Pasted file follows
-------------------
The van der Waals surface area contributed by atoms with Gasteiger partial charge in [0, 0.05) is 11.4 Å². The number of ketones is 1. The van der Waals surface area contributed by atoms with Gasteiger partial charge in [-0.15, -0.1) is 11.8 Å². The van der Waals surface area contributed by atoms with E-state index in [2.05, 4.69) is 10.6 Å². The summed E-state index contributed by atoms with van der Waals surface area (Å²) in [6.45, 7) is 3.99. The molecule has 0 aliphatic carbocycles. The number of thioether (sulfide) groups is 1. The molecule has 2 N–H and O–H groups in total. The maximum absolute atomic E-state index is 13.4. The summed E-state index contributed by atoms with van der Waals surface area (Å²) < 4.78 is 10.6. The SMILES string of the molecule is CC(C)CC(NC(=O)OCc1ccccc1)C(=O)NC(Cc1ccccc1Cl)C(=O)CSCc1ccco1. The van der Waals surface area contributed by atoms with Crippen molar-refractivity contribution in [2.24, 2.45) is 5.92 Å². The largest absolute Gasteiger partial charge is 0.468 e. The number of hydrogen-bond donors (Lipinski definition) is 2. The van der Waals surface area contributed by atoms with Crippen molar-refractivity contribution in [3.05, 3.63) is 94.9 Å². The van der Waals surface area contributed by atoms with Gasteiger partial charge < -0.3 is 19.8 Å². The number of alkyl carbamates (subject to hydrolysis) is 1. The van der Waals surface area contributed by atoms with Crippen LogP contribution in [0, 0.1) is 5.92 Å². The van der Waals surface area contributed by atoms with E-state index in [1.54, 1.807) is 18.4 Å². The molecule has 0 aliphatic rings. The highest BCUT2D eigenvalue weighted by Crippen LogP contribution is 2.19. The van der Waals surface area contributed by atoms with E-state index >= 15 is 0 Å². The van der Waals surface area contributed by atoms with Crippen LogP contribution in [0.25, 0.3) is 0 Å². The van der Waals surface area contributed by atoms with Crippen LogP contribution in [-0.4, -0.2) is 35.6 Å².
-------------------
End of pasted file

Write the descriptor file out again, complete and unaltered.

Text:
The van der Waals surface area contributed by atoms with Gasteiger partial charge in [0, 0.05) is 11.4 Å². The number of ketones is 1. The van der Waals surface area contributed by atoms with Gasteiger partial charge in [-0.15, -0.1) is 11.8 Å². The van der Waals surface area contributed by atoms with E-state index in [2.05, 4.69) is 10.6 Å². The summed E-state index contributed by atoms with van der Waals surface area (Å²) in [6.45, 7) is 3.99. The molecule has 0 aliphatic carbocycles. The number of thioether (sulfide) groups is 1. The molecule has 2 N–H and O–H groups in total. The maximum absolute atomic E-state index is 13.4. The summed E-state index contributed by atoms with van der Waals surface area (Å²) < 4.78 is 10.6. The SMILES string of the molecule is CC(C)CC(NC(=O)OCc1ccccc1)C(=O)NC(Cc1ccccc1Cl)C(=O)CSCc1ccco1. The van der Waals surface area contributed by atoms with Crippen molar-refractivity contribution in [2.24, 2.45) is 5.92 Å². The largest absolute Gasteiger partial charge is 0.468 e. The number of hydrogen-bond donors (Lipinski definition) is 2. The van der Waals surface area contributed by atoms with Crippen molar-refractivity contribution in [3.05, 3.63) is 94.9 Å². The van der Waals surface area contributed by atoms with Gasteiger partial charge < -0.3 is 19.8 Å². The number of alkyl carbamates (subject to hydrolysis) is 1. The van der Waals surface area contributed by atoms with Crippen LogP contribution in [0, 0.1) is 5.92 Å². The van der Waals surface area contributed by atoms with E-state index in [1.54, 1.807) is 18.4 Å². The molecule has 0 aliphatic rings. The highest BCUT2D eigenvalue weighted by Crippen LogP contribution is 2.19. The van der Waals surface area contributed by atoms with E-state index >= 15 is 0 Å². The van der Waals surface area contributed by atoms with Crippen LogP contribution in [0.25, 0.3) is 0 Å². The van der Waals surface area contributed by atoms with Crippen LogP contribution in [-0.4, -0.2) is 35.6 Å².